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Conference Paper: Bayesian inference of paravian phylogeny with the theropod working group dataset

TitleBayesian inference of paravian phylogeny with the theropod working group dataset
Authors
Issue Date2017
Citation
Society of Vertebrate Paleontology (SVP) Annual Meeting How to Cite?
AbstractParaves, traditionally known to comprise Dromaeosauridae, Troodontidae and Avialae, is among the most well-studied dinosaur groups thanks to its importance in investigating the dinosaur-bird transition. Recent studies with different data matrices generated various maximum parsimonious topologies of paravians and thus challenged the traditionally recognized monophyly of Deinonychosauria and the affiliation of Archaeopteryx as avialans. In spite of the efforts to solve this mystery under the maximum parsimonious criterion, here we applied Bayesian techniques to reconstruct the paravian phylogeny with the latest Theropod Working Group (TWiG) coelurosaur dataset which we supplemented with new data from recently described Mesozoic paravian taxa. Despite reconstructing the evolutionary relationships, Bayesian inference would also give us information on the evolutionary rates and divergence time of relevant clades. Preliminary analyses were performed with Beast v1.84 with tip dating using the Lewis Markov model, which enabled ordering of multistate morphological characters in Bayesian analyses. Beast could infer tree topology, divergence time, and evolutionary rates simultaneously using the relaxed clock model, which is now the standard practice in phylogenetic analyses with molecular data. Our preliminary result generally agrees with the maximum parsimonious trees recovered from the same dataset. The traditional sister group status of Dromaeosauridae and Troodontidae is reaffirmed. Jurassic paravians from the northeastern China have been recovered as the most basal avialans. Unlike the maximum parsimonious result where all Archaeopteryx specimens formed a polytomy with more derived avialans, the Solnhofen Archaeopteryx has been recovered as a more derived taxon than the clade formed by other Archaeopteryx specimens in our result. Increased evolutionary rates have been detected along the stem branches of the tree, as suggested in previous likelihood-based studies with different datasets. The divergence time of major coelurosaurian clades generally matches previous speculations, but the divergence time is dependent on the constrained age at the root. An alternative analysis with MrBayes 2.3.6 was carried out with the same TWiG dataset using the Lewis Markov model without tip dating. However, a slightly different topology has been recovered compared with the result from Beast.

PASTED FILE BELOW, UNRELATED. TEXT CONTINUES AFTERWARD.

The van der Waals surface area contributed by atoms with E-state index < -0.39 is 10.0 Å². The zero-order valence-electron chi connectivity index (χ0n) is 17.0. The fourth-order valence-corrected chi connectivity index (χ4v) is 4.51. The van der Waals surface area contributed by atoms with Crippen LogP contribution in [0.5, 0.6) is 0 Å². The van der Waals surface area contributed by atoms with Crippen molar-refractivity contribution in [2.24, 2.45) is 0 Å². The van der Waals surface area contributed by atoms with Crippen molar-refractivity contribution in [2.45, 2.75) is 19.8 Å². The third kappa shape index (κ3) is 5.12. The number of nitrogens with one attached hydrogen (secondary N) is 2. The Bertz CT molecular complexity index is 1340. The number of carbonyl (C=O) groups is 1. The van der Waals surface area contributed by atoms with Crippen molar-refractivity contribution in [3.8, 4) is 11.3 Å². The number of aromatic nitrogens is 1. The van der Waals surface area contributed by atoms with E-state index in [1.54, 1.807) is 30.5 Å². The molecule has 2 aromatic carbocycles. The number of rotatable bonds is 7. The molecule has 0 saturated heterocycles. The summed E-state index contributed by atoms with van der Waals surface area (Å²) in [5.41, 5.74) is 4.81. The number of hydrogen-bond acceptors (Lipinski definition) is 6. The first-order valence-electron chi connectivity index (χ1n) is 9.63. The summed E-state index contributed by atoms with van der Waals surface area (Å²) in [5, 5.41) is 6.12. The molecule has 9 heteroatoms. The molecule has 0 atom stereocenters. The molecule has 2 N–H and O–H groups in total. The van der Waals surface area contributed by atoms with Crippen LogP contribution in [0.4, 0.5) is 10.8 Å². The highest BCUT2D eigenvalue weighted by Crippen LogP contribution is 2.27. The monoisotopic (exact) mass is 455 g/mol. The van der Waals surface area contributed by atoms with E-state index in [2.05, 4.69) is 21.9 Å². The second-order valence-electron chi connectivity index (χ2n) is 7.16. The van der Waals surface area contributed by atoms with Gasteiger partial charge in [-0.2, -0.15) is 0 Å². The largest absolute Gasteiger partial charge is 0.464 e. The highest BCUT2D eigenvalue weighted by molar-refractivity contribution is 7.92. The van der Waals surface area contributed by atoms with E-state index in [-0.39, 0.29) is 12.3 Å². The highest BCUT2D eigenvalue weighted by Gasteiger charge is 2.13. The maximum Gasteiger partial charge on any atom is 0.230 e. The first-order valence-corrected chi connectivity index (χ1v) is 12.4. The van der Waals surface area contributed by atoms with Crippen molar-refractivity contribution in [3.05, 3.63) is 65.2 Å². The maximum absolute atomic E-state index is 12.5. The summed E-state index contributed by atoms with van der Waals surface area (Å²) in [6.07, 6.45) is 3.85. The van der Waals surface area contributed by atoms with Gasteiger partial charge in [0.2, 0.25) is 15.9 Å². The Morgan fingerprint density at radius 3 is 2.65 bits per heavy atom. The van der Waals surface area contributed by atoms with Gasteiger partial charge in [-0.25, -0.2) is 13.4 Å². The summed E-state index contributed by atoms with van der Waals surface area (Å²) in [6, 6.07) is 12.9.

Persistent Identifierhttp://hdl.handle.net/10722/248875

 

DC FieldValueLanguage
dc.contributor.authorPei, R-
dc.contributor.authorBrusatte, S-
dc.contributor.authorPittman, MD-
dc.contributor.authorTurner, AH-
dc.contributor.authorNorell, MA-
dc.date.accessioned2017-10-18T08:49:53Z-